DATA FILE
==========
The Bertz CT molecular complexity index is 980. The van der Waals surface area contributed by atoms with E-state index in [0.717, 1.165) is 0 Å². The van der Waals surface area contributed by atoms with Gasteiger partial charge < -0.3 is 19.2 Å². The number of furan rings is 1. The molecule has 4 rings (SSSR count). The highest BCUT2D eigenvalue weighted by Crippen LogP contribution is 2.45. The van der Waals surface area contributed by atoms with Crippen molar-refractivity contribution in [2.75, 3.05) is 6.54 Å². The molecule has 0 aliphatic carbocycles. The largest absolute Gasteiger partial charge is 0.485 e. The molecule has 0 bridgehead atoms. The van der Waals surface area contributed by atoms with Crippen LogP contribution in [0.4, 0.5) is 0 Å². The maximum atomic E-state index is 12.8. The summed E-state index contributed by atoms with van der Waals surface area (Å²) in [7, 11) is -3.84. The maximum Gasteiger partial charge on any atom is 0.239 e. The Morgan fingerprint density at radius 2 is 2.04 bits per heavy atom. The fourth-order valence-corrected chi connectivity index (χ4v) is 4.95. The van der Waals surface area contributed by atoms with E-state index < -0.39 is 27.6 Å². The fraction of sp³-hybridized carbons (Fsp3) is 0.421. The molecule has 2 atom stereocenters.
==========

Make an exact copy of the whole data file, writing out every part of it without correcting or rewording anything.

The Bertz CT molecular complexity index is 980. The van der Waals surface area contributed by atoms with E-state index in [0.717, 1.165) is 0 Å². The van der Waals surface area contributed by atoms with Gasteiger partial charge < -0.3 is 19.2 Å². The number of furan rings is 1. The molecule has 4 rings (SSSR count). The highest BCUT2D eigenvalue weighted by Crippen LogP contribution is 2.45. The van der Waals surface area contributed by atoms with Crippen molar-refractivity contribution in [2.75, 3.05) is 6.54 Å². The molecule has 0 aliphatic carbocycles. The largest absolute Gasteiger partial charge is 0.485 e. The molecule has 0 bridgehead atoms. The van der Waals surface area contributed by atoms with Crippen LogP contribution in [0.4, 0.5) is 0 Å². The maximum atomic E-state index is 12.8. The summed E-state index contributed by atoms with van der Waals surface area (Å²) in [7, 11) is -3.84. The maximum Gasteiger partial charge on any atom is 0.239 e. The Morgan fingerprint density at radius 2 is 2.04 bits per heavy atom. The fourth-order valence-corrected chi connectivity index (χ4v) is 4.95. The van der Waals surface area contributed by atoms with E-state index < -0.39 is 27.6 Å². The fraction of sp³-hybridized carbons (Fsp3) is 0.421. The molecule has 2 atom stereocenters.